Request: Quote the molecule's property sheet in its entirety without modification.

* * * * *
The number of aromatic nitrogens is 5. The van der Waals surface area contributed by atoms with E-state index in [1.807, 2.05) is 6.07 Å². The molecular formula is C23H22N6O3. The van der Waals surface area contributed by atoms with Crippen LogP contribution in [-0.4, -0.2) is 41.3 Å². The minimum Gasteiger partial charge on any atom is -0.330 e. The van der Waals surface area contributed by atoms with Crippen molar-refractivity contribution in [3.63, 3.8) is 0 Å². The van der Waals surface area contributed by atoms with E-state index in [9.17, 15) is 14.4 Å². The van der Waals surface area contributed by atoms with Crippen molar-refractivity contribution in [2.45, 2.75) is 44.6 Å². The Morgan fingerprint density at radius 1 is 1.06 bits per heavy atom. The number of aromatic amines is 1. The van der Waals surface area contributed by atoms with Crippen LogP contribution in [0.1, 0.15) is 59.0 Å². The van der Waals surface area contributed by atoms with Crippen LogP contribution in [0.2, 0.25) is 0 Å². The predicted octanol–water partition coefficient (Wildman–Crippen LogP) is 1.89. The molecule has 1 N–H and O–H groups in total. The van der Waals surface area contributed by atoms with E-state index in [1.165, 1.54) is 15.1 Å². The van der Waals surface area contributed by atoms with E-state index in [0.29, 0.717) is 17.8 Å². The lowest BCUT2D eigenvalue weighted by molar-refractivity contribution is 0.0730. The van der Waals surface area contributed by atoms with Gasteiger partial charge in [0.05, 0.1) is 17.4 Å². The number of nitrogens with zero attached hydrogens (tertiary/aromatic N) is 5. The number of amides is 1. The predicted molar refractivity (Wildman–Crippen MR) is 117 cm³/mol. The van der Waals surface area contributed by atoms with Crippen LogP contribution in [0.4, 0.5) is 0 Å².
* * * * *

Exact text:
The number of aromatic nitrogens is 5. The van der Waals surface area contributed by atoms with E-state index in [1.807, 2.05) is 6.07 Å². The molecular formula is C23H22N6O3. The van der Waals surface area contributed by atoms with Crippen LogP contribution in [-0.4, -0.2) is 41.3 Å². The minimum Gasteiger partial charge on any atom is -0.330 e. The van der Waals surface area contributed by atoms with Crippen molar-refractivity contribution in [3.63, 3.8) is 0 Å². The van der Waals surface area contributed by atoms with E-state index in [9.17, 15) is 14.4 Å². The van der Waals surface area contributed by atoms with Crippen molar-refractivity contribution in [2.45, 2.75) is 44.6 Å². The Morgan fingerprint density at radius 1 is 1.06 bits per heavy atom. The number of aromatic amines is 1. The van der Waals surface area contributed by atoms with Crippen LogP contribution in [0.1, 0.15) is 59.0 Å². The van der Waals surface area contributed by atoms with Crippen LogP contribution in [0.2, 0.25) is 0 Å². The predicted octanol–water partition coefficient (Wildman–Crippen LogP) is 1.89. The molecule has 1 N–H and O–H groups in total. The van der Waals surface area contributed by atoms with E-state index in [1.165, 1.54) is 15.1 Å². The van der Waals surface area contributed by atoms with E-state index in [0.29, 0.717) is 17.8 Å². The lowest BCUT2D eigenvalue weighted by molar-refractivity contribution is 0.0730. The van der Waals surface area contributed by atoms with Gasteiger partial charge in [0.05, 0.1) is 17.4 Å². The number of nitrogens with zero attached hydrogens (tertiary/aromatic N) is 5. The number of amides is 1. The predicted molar refractivity (Wildman–Crippen MR) is 117 cm³/mol. The van der Waals surface area contributed by atoms with Crippen LogP contribution in [0.4, 0.5) is 0 Å².